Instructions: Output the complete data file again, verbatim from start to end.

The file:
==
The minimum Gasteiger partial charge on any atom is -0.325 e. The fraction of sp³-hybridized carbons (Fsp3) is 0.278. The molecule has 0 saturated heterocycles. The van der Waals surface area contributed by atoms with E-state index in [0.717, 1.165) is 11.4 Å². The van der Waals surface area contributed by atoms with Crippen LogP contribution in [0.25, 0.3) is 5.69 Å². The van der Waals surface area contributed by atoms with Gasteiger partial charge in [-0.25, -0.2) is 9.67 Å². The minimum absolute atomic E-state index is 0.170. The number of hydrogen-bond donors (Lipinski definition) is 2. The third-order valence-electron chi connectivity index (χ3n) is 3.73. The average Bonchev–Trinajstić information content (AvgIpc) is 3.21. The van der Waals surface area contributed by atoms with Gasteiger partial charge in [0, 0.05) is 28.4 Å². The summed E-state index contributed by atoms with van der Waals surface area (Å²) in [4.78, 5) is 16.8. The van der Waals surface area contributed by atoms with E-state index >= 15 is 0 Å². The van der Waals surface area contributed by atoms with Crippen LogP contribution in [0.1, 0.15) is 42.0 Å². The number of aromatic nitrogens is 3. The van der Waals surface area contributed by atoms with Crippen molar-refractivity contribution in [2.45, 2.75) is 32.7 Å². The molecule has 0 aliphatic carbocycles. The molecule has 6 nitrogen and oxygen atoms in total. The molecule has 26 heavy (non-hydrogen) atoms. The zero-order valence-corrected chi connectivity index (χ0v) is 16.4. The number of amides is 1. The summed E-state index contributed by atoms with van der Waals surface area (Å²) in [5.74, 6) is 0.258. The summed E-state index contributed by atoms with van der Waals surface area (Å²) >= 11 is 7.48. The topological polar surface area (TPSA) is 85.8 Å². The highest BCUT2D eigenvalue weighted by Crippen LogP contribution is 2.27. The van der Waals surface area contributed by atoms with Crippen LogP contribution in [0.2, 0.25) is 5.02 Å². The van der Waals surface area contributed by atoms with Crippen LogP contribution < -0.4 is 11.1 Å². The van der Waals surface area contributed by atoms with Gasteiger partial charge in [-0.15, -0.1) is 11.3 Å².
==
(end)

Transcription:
The minimum Gasteiger partial charge on any atom is -0.325 e. The fraction of sp³-hybridized carbons (Fsp3) is 0.278. The molecule has 0 saturated heterocycles. The van der Waals surface area contributed by atoms with E-state index in [0.717, 1.165) is 11.4 Å². The van der Waals surface area contributed by atoms with Crippen LogP contribution in [0.25, 0.3) is 5.69 Å². The van der Waals surface area contributed by atoms with Gasteiger partial charge in [-0.25, -0.2) is 9.67 Å². The minimum absolute atomic E-state index is 0.170. The number of hydrogen-bond donors (Lipinski definition) is 2. The third-order valence-electron chi connectivity index (χ3n) is 3.73. The average Bonchev–Trinajstić information content (AvgIpc) is 3.21. The van der Waals surface area contributed by atoms with Gasteiger partial charge in [0, 0.05) is 28.4 Å². The summed E-state index contributed by atoms with van der Waals surface area (Å²) in [4.78, 5) is 16.8. The van der Waals surface area contributed by atoms with E-state index >= 15 is 0 Å². The van der Waals surface area contributed by atoms with Crippen LogP contribution in [0.1, 0.15) is 42.0 Å². The number of aromatic nitrogens is 3. The van der Waals surface area contributed by atoms with Crippen molar-refractivity contribution in [2.45, 2.75) is 32.7 Å². The molecule has 0 aliphatic carbocycles. The molecule has 6 nitrogen and oxygen atoms in total. The molecule has 26 heavy (non-hydrogen) atoms. The zero-order valence-corrected chi connectivity index (χ0v) is 16.4. The number of amides is 1. The summed E-state index contributed by atoms with van der Waals surface area (Å²) in [5.74, 6) is 0.258. The summed E-state index contributed by atoms with van der Waals surface area (Å²) >= 11 is 7.48. The topological polar surface area (TPSA) is 85.8 Å². The highest BCUT2D eigenvalue weighted by Crippen LogP contribution is 2.27. The van der Waals surface area contributed by atoms with Crippen LogP contribution in [0.2, 0.25) is 5.02 Å². The van der Waals surface area contributed by atoms with Crippen LogP contribution < -0.4 is 11.1 Å². The van der Waals surface area contributed by atoms with Gasteiger partial charge in [-0.15, -0.1) is 11.3 Å².